hosted CLR. They are:

- **Mscoree is and is not loaded** --- The *Mscoree is not loaded* and *Mscoree
  is loaded* states show the progression of the hosted CLR initialization on
  server startup, and are not likely to be seen.

- **Locked CLR version with mscoree** --- The Locked CLR version with mscoree
  state may be seen where the hosted CLR is not being used and, thus, it has not
  yet been initialized. The hosted CLR is initialized the first time a DDL
  statement (such as [CREATE ASSEMBLY \(Transact-SQL\)](https://docs.microsoft.com/en-us/sql/t-sql/statements/create-assembly-transact-sql?view=sql-server-2017)\)
  or a managed database object is executed.

- **CLR is initialized** --- The CLR is initialized state indicates that the
  hosted CLR was successfully initialized. Note that this does not indicate
  whether execution of user CLR code was enabled. If the execution of user CLR
  code is first enabled and then disabled using the Transact-SQL `sp_configure`
  stored procedure, the state value will still be CLR is initialized

- **CLR initialization permanently failed** --- The CLR initialization
  permanently failed state indicates that hosted CLR initialization failed.
  Memory pressure is a likely cause, or it could also be the result of a failure
  in the hosting handshake between SQL Server and the CLR. Error message 6512 or
  6513 will be thrown in such a case.

- **CLR is stopped** --- The CLR is stopped state is only seen when SQL Server
  is in the process of shutting down.

### Remarks

The properties and values of this view might change in a future version of SQL
Server due to enhancements of the CLR integration functionality.

### Permissions

- SQL Server requires `VIEW SERVER STATE` permission.
- SQL Database requires the `VIEW DATABASE STATE` permission in the database.

### Examples

The following example retrieves information about the hosted CLR:

```sql
select name, value
from sys.dm_clr_properties;
```

> *Source: [sys.dm_clr_properties \(Transact-SQL\)](https://docs.microsoft.com/en-us/sql/relational-databases/system-dynamic-management-views/sys-dm-clr-properties-transact-sql?view=sql-server-2017)*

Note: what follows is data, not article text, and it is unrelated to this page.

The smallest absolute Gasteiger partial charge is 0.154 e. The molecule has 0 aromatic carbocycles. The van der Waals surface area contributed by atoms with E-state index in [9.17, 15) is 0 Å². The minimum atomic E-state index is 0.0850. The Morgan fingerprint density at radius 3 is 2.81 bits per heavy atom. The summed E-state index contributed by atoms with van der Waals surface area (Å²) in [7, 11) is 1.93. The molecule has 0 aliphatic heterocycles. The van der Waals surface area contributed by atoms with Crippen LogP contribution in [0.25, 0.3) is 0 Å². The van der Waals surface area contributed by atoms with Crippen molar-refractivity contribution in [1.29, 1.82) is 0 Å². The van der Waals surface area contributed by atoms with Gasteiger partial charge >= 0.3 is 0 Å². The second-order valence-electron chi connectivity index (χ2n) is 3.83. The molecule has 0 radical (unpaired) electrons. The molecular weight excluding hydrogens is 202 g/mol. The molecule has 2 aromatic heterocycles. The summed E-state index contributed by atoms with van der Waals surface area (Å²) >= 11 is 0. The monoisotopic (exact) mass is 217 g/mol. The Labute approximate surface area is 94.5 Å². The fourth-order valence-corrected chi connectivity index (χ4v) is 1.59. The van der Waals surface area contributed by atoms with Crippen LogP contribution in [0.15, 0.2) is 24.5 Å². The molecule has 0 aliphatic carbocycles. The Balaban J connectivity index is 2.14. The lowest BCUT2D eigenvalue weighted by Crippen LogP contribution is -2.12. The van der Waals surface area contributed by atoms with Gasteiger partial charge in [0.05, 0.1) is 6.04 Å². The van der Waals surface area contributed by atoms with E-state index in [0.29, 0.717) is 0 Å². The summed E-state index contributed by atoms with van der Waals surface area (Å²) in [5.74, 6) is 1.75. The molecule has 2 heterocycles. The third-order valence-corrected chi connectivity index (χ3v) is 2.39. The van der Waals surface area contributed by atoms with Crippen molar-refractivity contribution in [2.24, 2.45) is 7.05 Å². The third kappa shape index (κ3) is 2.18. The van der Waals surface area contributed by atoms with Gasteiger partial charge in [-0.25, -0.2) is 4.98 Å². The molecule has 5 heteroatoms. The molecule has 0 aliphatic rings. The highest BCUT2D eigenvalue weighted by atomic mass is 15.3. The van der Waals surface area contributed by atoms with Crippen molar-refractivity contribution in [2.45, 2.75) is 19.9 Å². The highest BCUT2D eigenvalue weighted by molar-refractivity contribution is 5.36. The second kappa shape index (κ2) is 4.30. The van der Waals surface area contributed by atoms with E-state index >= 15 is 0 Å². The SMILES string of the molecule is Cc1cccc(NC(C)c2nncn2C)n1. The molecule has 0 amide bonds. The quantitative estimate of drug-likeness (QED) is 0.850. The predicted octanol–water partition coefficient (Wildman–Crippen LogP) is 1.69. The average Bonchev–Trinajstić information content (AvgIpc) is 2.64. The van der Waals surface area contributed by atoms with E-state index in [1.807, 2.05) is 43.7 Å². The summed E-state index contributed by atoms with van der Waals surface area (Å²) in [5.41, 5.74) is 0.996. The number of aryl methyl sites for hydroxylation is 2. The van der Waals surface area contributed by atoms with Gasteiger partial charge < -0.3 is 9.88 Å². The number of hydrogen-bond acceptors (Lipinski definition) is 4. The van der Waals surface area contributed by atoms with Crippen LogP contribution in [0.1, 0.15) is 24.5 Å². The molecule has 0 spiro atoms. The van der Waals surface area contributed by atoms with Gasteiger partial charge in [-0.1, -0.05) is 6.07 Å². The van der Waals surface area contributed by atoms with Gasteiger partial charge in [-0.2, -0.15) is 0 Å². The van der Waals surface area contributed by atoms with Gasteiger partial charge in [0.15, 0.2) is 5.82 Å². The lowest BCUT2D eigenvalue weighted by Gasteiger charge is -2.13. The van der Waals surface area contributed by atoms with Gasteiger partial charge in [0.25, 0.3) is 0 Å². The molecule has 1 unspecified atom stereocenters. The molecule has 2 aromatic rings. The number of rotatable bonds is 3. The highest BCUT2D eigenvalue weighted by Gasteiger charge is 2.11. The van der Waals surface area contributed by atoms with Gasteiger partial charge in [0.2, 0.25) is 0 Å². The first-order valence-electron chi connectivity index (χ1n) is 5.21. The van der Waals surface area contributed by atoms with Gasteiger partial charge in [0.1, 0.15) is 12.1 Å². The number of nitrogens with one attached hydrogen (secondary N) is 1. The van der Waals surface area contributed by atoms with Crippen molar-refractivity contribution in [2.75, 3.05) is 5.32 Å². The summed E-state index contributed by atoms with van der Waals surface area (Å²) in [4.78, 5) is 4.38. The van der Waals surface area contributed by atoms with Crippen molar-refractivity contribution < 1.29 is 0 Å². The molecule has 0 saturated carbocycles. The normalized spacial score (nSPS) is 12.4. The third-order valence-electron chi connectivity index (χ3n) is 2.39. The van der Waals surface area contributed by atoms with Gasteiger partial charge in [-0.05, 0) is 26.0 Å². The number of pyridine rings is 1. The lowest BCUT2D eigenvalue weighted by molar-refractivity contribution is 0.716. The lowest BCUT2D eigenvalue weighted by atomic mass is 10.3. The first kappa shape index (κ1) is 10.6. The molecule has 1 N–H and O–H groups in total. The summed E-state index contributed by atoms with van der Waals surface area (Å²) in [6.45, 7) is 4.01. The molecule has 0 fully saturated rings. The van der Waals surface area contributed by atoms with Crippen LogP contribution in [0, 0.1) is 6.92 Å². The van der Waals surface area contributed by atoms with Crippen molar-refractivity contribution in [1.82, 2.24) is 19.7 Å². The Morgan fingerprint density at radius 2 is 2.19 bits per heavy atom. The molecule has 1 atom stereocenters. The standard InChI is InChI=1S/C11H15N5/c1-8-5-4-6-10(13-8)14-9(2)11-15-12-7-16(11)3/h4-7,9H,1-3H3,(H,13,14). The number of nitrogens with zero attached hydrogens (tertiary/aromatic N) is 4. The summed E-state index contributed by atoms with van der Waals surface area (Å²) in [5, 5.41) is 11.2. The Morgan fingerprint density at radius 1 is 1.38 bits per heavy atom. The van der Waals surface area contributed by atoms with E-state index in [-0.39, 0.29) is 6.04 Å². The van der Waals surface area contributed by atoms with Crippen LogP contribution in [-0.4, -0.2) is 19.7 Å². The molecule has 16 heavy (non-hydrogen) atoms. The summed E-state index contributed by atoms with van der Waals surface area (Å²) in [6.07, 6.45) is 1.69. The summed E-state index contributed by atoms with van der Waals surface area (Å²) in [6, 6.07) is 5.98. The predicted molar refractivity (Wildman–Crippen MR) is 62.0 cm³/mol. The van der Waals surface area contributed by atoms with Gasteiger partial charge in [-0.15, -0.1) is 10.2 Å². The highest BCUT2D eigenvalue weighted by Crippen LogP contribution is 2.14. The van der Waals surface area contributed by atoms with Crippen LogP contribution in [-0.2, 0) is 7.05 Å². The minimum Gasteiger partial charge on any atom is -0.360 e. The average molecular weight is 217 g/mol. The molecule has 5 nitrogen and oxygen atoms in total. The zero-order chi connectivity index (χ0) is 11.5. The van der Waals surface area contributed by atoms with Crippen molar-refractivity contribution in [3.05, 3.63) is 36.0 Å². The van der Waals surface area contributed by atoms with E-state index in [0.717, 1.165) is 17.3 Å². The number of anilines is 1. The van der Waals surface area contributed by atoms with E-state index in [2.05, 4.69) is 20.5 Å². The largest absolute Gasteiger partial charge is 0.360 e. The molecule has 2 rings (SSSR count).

## sys.dm_clr_loaded_assemblies

Returns a row for each managed user assembly loaded into the server address
space. Use this view to understand and troubleshoot CLR integration managed
database objects that are executing in Microsoft SQL Server.

Assemblies are managed code DLL files that are used to define and deploy managed
database objects in SQL Server. Whenever a user executes one of these managed
database objects, SQL Server and the CLR load the assembly (and its references)
in which the managed database object is defined. The assembly remains loaded in
SQL Server to increase performance, so that the managed database objects
contained in the assembly can be called in the future with out having to reload
the assembly. The assembly is not unloaded until SQL Server comes under memory
pressure.

|      Column name      |  Data type   |                                                                                                                                                                      Description                                                                                                                                                                      |
|-----------------------|--------------|-------------------------------------------------------------------------------------------------------------------------------------------------------------------------------------------------------------------------------------------------------------------------------------------------------------------------------------------------------|
| **assembly_id**       | **int**      | ID of the loaded assembly. The **assembly\_id** can be used to look up more information about the assembly in the `sys.assemblies` (Transact-SQL) catalog view. Note that the Transact-SQL `sys.assemblies` catalog shows assemblies in the current database only. The `sqs.dm_clr_loaded_assemblies` view shows all loaded assemblies on the server. |
| **appdomain_address** | **int**      | Address of the application domain (**AppDomain**) in which the assembly is loaded. All the assemblies owned by a single user are always loaded in the same **AppDomain**. The **appdomain\_address** can be used to lookup more information about the **AppDomain** in the `sys.dm_clr_appdomains` view.                                              |